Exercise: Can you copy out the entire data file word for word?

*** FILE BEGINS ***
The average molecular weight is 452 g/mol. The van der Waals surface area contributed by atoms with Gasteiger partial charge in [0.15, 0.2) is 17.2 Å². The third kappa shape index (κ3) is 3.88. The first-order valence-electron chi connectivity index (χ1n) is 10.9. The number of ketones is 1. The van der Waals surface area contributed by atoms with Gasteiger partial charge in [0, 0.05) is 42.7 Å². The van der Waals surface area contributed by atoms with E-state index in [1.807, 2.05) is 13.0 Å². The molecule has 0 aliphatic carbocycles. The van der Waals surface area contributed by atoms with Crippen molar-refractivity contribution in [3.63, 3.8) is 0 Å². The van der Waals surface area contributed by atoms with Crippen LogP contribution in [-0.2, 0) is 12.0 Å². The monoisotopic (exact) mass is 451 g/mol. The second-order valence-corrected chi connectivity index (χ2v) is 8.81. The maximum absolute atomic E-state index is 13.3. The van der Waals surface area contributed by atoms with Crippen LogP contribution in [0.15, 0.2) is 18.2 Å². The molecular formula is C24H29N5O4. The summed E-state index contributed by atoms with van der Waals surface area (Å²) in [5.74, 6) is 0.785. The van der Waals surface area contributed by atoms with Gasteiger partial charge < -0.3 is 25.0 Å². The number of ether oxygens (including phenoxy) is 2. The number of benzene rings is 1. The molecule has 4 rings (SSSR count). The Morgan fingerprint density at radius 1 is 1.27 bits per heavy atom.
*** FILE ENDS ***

The average molecular weight is 452 g/mol. The van der Waals surface area contributed by atoms with Gasteiger partial charge in [0.15, 0.2) is 17.2 Å². The third kappa shape index (κ3) is 3.88. The first-order valence-electron chi connectivity index (χ1n) is 10.9. The number of ketones is 1. The van der Waals surface area contributed by atoms with Gasteiger partial charge in [0, 0.05) is 42.7 Å². The van der Waals surface area contributed by atoms with E-state index in [1.807, 2.05) is 13.0 Å². The molecule has 0 aliphatic carbocycles. The van der Waals surface area contributed by atoms with Crippen molar-refractivity contribution in [3.63, 3.8) is 0 Å². The van der Waals surface area contributed by atoms with Crippen LogP contribution in [-0.2, 0) is 12.0 Å². The monoisotopic (exact) mass is 451 g/mol. The second-order valence-corrected chi connectivity index (χ2v) is 8.81. The maximum absolute atomic E-state index is 13.3. The van der Waals surface area contributed by atoms with Crippen LogP contribution in [0.15, 0.2) is 18.2 Å². The molecular formula is C24H29N5O4. The summed E-state index contributed by atoms with van der Waals surface area (Å²) in [5.74, 6) is 0.785. The van der Waals surface area contributed by atoms with Gasteiger partial charge < -0.3 is 25.0 Å². The number of ether oxygens (including phenoxy) is 2. The number of benzene rings is 1. The molecule has 4 rings (SSSR count). The Morgan fingerprint density at radius 1 is 1.27 bits per heavy atom.